Nuclear fission, as shown in the present paper, provides a viable mechanism for the deep-Earth production of 3He, rather than the assumed origin from a yet non-degassed part of the Earth. The helium observed in such geological samples, the authors suggest, may be evidence of deep-Earth nuclear fission. The absence of cross-section data for neon, the next lightest noble gas, precluded calculating fission and decay yields for this element. Comparison of calculated and measured results for neon may provide further evidence. Detection of 10Be in rock originating from deep-mantle magma would provide strong evidence of deep-Earth nuclear fission because of its relatively short half-life and the fact that the only other significant mechanism for 10Be production takes place in the upper atmosphere.

    In terms of energy production, a nuclear fission geo-reactor is clearly an acceptable alternative to previously postulated energy sources for the geomagnetic field, mainly, the latent heat of fusion presumably released during the assumed growth of the inner core (31). But unlike release of the latent heat of fusion from inner core growth, nuclear fission geo-reactor output can be variable andor intermittent, a fact that is quite consistent with the observed variability of the geomagnetic field.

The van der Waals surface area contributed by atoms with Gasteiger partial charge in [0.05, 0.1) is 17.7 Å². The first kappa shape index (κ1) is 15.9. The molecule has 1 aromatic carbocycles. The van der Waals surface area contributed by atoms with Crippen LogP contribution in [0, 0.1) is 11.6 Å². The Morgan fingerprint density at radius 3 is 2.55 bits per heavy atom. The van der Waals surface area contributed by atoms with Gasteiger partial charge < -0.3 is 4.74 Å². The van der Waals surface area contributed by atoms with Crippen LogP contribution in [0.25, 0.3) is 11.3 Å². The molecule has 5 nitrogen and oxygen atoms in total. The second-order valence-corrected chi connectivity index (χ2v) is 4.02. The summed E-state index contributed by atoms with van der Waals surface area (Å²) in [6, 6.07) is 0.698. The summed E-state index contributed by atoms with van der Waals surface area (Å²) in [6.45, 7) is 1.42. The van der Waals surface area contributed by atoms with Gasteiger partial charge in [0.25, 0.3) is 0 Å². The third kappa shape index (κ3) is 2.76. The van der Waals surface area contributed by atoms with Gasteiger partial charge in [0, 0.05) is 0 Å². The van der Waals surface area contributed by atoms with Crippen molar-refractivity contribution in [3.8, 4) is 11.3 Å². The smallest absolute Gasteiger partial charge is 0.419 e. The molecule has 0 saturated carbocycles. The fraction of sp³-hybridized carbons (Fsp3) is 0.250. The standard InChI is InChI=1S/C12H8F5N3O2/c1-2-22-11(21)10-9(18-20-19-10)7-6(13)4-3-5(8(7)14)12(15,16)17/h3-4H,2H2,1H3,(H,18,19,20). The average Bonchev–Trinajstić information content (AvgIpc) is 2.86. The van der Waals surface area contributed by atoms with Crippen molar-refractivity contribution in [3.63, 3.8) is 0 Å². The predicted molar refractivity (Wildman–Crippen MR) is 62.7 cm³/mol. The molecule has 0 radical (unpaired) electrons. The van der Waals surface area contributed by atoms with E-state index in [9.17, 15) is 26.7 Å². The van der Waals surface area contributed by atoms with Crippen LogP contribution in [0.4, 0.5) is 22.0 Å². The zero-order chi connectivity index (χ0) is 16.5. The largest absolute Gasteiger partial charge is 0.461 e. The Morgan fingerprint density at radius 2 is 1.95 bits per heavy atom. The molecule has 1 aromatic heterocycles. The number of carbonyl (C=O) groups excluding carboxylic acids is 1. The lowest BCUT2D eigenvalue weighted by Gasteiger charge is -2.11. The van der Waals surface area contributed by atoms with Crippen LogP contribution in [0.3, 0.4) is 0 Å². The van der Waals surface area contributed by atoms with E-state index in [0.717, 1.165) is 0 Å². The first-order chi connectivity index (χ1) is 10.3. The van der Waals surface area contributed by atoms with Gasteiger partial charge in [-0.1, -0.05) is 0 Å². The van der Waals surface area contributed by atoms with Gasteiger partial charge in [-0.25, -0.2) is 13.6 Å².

A nuclear reactor actinide subcore, surrounded by a subshell, possibly fluid or slurry, composed of fission products and lead from radioactive decay is expected to exist at the center of the inner core of the Earth (6). Moving charges create magnetic fields. A nuclear fission geo-reactor will produce a plethora of charged particles and copious amounts of ionizing radiation. One might wonder whether the geomagnetic field might origi- nate, in some yet unspecified manner, from this assemblage rather than from fluid motions in the main core of the Earth.